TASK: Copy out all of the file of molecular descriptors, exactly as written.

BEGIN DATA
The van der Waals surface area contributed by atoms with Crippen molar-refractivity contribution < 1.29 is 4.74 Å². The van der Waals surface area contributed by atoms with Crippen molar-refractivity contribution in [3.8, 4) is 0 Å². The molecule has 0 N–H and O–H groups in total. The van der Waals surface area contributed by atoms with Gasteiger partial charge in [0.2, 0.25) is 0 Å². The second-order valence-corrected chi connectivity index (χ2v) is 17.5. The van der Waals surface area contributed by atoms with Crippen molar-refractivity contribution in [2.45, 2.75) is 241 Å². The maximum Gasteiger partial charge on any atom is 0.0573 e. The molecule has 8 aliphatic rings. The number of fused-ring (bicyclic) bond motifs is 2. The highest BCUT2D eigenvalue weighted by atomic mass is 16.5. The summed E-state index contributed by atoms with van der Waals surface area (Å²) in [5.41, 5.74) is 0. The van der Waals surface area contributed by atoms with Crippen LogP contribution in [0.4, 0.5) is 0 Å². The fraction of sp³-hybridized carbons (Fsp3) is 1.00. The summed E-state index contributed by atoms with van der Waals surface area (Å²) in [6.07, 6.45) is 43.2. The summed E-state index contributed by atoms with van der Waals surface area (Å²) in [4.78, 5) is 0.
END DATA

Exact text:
The van der Waals surface area contributed by atoms with Crippen molar-refractivity contribution < 1.29 is 4.74 Å². The van der Waals surface area contributed by atoms with Crippen molar-refractivity contribution in [3.8, 4) is 0 Å². The molecule has 0 N–H and O–H groups in total. The van der Waals surface area contributed by atoms with Gasteiger partial charge in [0.2, 0.25) is 0 Å². The second-order valence-corrected chi connectivity index (χ2v) is 17.5. The van der Waals surface area contributed by atoms with Crippen molar-refractivity contribution in [2.45, 2.75) is 241 Å². The maximum Gasteiger partial charge on any atom is 0.0573 e. The molecule has 8 aliphatic rings. The number of fused-ring (bicyclic) bond motifs is 2. The highest BCUT2D eigenvalue weighted by atomic mass is 16.5. The summed E-state index contributed by atoms with van der Waals surface area (Å²) in [5.41, 5.74) is 0. The van der Waals surface area contributed by atoms with Crippen LogP contribution in [0.4, 0.5) is 0 Å². The fraction of sp³-hybridized carbons (Fsp3) is 1.00. The summed E-state index contributed by atoms with van der Waals surface area (Å²) in [6.07, 6.45) is 43.2. The summed E-state index contributed by atoms with van der Waals surface area (Å²) in [4.78, 5) is 0.